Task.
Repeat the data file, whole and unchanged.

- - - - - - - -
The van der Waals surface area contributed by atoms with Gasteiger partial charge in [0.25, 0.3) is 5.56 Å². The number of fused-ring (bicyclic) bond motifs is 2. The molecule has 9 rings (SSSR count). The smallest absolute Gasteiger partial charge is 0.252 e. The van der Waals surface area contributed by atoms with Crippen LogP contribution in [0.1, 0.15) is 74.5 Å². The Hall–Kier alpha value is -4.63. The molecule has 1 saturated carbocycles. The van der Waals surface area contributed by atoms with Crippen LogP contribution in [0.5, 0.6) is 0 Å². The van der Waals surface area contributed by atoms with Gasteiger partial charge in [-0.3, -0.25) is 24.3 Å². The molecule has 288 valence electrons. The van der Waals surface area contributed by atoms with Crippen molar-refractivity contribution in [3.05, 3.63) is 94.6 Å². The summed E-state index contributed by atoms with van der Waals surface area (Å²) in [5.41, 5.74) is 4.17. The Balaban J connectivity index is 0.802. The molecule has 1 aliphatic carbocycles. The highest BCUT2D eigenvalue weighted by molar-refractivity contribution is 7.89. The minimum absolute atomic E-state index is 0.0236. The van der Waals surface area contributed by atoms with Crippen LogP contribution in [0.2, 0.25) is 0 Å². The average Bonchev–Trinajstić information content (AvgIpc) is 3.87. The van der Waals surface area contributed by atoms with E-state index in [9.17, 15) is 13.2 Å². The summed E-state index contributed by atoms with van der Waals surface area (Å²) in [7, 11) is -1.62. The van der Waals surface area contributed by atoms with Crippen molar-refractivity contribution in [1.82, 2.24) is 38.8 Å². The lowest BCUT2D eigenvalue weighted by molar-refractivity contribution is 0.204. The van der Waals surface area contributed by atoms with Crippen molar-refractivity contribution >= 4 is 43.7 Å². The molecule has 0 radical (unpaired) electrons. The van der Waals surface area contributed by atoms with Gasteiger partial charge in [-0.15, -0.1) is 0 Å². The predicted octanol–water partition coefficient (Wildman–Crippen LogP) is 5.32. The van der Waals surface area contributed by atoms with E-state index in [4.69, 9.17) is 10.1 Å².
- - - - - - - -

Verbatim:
The van der Waals surface area contributed by atoms with Gasteiger partial charge in [0.25, 0.3) is 5.56 Å². The number of fused-ring (bicyclic) bond motifs is 2. The molecule has 9 rings (SSSR count). The smallest absolute Gasteiger partial charge is 0.252 e. The van der Waals surface area contributed by atoms with Crippen LogP contribution in [0.1, 0.15) is 74.5 Å². The Hall–Kier alpha value is -4.63. The molecule has 1 saturated carbocycles. The van der Waals surface area contributed by atoms with Crippen LogP contribution in [0.5, 0.6) is 0 Å². The van der Waals surface area contributed by atoms with Gasteiger partial charge in [-0.3, -0.25) is 24.3 Å². The molecule has 288 valence electrons. The van der Waals surface area contributed by atoms with Crippen molar-refractivity contribution in [3.05, 3.63) is 94.6 Å². The summed E-state index contributed by atoms with van der Waals surface area (Å²) in [5.41, 5.74) is 4.17. The Balaban J connectivity index is 0.802. The molecule has 1 aliphatic carbocycles. The highest BCUT2D eigenvalue weighted by molar-refractivity contribution is 7.89. The minimum absolute atomic E-state index is 0.0236. The van der Waals surface area contributed by atoms with Crippen LogP contribution in [0.2, 0.25) is 0 Å². The average Bonchev–Trinajstić information content (AvgIpc) is 3.87. The van der Waals surface area contributed by atoms with E-state index in [9.17, 15) is 13.2 Å². The summed E-state index contributed by atoms with van der Waals surface area (Å²) in [7, 11) is -1.62. The van der Waals surface area contributed by atoms with Crippen molar-refractivity contribution in [1.82, 2.24) is 38.8 Å². The lowest BCUT2D eigenvalue weighted by molar-refractivity contribution is 0.204. The van der Waals surface area contributed by atoms with Crippen molar-refractivity contribution >= 4 is 43.7 Å². The molecule has 0 radical (unpaired) electrons. The van der Waals surface area contributed by atoms with Gasteiger partial charge in [-0.15, -0.1) is 0 Å². The predicted octanol–water partition coefficient (Wildman–Crippen LogP) is 5.32. The van der Waals surface area contributed by atoms with E-state index in [4.69, 9.17) is 10.1 Å².